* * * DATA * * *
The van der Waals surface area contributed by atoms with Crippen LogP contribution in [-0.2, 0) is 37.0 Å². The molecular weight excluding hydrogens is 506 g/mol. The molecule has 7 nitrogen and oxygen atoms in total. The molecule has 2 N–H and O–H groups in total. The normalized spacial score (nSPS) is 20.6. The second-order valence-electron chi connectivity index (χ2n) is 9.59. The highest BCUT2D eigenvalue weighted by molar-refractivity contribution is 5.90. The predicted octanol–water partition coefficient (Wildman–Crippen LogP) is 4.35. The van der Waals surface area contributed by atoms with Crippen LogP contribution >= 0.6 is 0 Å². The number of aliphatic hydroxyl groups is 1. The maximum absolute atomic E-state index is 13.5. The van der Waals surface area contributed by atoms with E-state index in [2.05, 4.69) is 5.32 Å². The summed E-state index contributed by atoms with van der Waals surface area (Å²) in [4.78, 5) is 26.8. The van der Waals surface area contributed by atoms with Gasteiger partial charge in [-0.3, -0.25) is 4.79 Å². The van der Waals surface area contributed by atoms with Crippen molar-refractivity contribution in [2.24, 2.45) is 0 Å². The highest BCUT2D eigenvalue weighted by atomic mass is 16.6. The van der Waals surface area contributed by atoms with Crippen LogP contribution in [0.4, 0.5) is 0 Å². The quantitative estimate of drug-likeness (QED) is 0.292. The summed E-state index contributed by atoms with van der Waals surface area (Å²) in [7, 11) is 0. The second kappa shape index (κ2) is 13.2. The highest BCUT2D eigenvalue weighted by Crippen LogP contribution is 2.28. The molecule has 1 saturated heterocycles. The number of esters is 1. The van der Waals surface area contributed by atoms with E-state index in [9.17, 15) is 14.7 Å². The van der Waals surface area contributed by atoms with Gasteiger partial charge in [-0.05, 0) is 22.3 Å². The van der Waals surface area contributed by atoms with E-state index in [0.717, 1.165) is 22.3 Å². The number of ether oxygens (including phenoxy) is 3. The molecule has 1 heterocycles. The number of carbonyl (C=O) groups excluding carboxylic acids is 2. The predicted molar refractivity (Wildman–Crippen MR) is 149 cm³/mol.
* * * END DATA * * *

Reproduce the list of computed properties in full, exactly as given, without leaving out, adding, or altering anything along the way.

The van der Waals surface area contributed by atoms with Crippen LogP contribution in [-0.2, 0) is 37.0 Å². The molecular weight excluding hydrogens is 506 g/mol. The molecule has 7 nitrogen and oxygen atoms in total. The molecule has 2 N–H and O–H groups in total. The normalized spacial score (nSPS) is 20.6. The second-order valence-electron chi connectivity index (χ2n) is 9.59. The highest BCUT2D eigenvalue weighted by molar-refractivity contribution is 5.90. The predicted octanol–water partition coefficient (Wildman–Crippen LogP) is 4.35. The van der Waals surface area contributed by atoms with Crippen LogP contribution >= 0.6 is 0 Å². The number of aliphatic hydroxyl groups is 1. The maximum absolute atomic E-state index is 13.5. The van der Waals surface area contributed by atoms with E-state index in [2.05, 4.69) is 5.32 Å². The summed E-state index contributed by atoms with van der Waals surface area (Å²) in [4.78, 5) is 26.8. The van der Waals surface area contributed by atoms with Gasteiger partial charge in [-0.3, -0.25) is 4.79 Å². The van der Waals surface area contributed by atoms with Crippen molar-refractivity contribution in [2.24, 2.45) is 0 Å². The highest BCUT2D eigenvalue weighted by atomic mass is 16.6. The van der Waals surface area contributed by atoms with Crippen LogP contribution in [0.4, 0.5) is 0 Å². The quantitative estimate of drug-likeness (QED) is 0.292. The summed E-state index contributed by atoms with van der Waals surface area (Å²) in [7, 11) is 0. The second kappa shape index (κ2) is 13.2. The highest BCUT2D eigenvalue weighted by Crippen LogP contribution is 2.28. The molecule has 1 saturated heterocycles. The number of esters is 1. The van der Waals surface area contributed by atoms with E-state index in [9.17, 15) is 14.7 Å². The van der Waals surface area contributed by atoms with Gasteiger partial charge in [-0.05, 0) is 22.3 Å². The van der Waals surface area contributed by atoms with E-state index in [0.717, 1.165) is 22.3 Å². The number of ether oxygens (including phenoxy) is 3. The molecule has 1 heterocycles. The number of carbonyl (C=O) groups excluding carboxylic acids is 2. The predicted molar refractivity (Wildman–Crippen MR) is 149 cm³/mol.